No appointment needed at COVID vaccination sites run by NYC

Appointments are no longer mandatory at any of the coronavirus vaccination sites run by New York City, Mayor Bill de Blasio announced Friday.

"We want to make it simple," said de Blasio during a briefing from City Hall. "You can go to any city-run site-- Health and Hospitals, Department of Health-- any site.   You can go there and get a shot it doesn't matter where you live."

The newest site: the American Museum of Natural History.

The change comes as supplies of the vaccine have increased. Just weeks ago, most people trying to get an appointment for a vaccination in the nation’s biggest city had to game online appointment systems in which scarce slots would be snapped up in moments.

But in recent days, tens of thousands of appointments have been available at any given moment, though arranging them still requires planning and a degree of computer savvy.

A week ago the city began offering walk-up vaccinations to everyone age 50 and over. De Blasio, a Democrat, said it went well enough that the city is now doing the same for people of all ages.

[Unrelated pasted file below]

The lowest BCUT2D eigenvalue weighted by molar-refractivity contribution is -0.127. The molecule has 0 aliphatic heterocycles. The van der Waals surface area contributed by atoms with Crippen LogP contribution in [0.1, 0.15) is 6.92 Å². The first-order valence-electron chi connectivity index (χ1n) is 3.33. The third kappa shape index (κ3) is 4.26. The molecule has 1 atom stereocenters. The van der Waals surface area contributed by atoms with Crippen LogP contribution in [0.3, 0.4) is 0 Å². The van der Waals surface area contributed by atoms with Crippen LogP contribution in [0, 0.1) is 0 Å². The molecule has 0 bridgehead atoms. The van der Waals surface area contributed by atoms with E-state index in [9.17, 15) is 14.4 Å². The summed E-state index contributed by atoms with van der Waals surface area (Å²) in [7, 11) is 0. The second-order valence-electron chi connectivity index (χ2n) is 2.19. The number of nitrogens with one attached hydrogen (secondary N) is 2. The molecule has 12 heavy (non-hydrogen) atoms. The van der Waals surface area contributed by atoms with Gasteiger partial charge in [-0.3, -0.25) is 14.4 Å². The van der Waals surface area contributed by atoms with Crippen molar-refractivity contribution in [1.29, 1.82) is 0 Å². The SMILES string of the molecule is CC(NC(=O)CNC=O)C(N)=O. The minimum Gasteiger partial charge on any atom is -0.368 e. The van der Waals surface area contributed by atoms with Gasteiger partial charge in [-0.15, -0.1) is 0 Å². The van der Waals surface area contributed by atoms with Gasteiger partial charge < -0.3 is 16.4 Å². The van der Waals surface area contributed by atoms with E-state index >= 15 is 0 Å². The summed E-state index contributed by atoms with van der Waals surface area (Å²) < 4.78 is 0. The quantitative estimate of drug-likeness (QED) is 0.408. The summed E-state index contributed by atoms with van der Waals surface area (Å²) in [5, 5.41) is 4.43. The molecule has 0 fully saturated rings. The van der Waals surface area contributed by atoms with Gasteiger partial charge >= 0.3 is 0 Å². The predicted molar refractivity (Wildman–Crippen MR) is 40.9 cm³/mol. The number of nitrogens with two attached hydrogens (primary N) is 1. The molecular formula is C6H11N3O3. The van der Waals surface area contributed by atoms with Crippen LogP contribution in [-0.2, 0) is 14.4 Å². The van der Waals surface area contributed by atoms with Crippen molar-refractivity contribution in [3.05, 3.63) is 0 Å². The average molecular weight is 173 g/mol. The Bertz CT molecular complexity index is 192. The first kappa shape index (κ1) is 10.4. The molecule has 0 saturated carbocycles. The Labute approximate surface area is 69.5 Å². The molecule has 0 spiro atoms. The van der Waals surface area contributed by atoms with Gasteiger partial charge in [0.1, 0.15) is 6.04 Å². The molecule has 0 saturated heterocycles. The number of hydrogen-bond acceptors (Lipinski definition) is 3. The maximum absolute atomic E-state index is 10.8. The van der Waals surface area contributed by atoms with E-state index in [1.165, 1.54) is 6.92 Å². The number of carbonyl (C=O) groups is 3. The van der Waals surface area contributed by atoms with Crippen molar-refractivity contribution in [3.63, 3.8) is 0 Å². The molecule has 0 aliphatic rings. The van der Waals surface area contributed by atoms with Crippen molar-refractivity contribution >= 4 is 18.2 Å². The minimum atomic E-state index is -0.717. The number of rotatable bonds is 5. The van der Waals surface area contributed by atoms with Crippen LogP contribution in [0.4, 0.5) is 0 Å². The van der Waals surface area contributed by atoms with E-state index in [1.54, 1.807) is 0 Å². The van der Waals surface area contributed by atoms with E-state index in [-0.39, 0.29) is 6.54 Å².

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"We saw really good results. A lot of people said it was the reason they came and got vaccinated," the mayor said. "It was a lot simpler for them. And we did not have the kinds of lines we were worried about."

New York state began offering walk-in shots at vaccination sites that it runs on Wednesday, but only for people age 60 or over.

Through Friday, about 40% of all New York City residents had gotten at least one vaccine dose. About 26% have been fully vaccinated.

The total number of doses administered as of Friday morning was 6,004, 406.

With The Associated Press.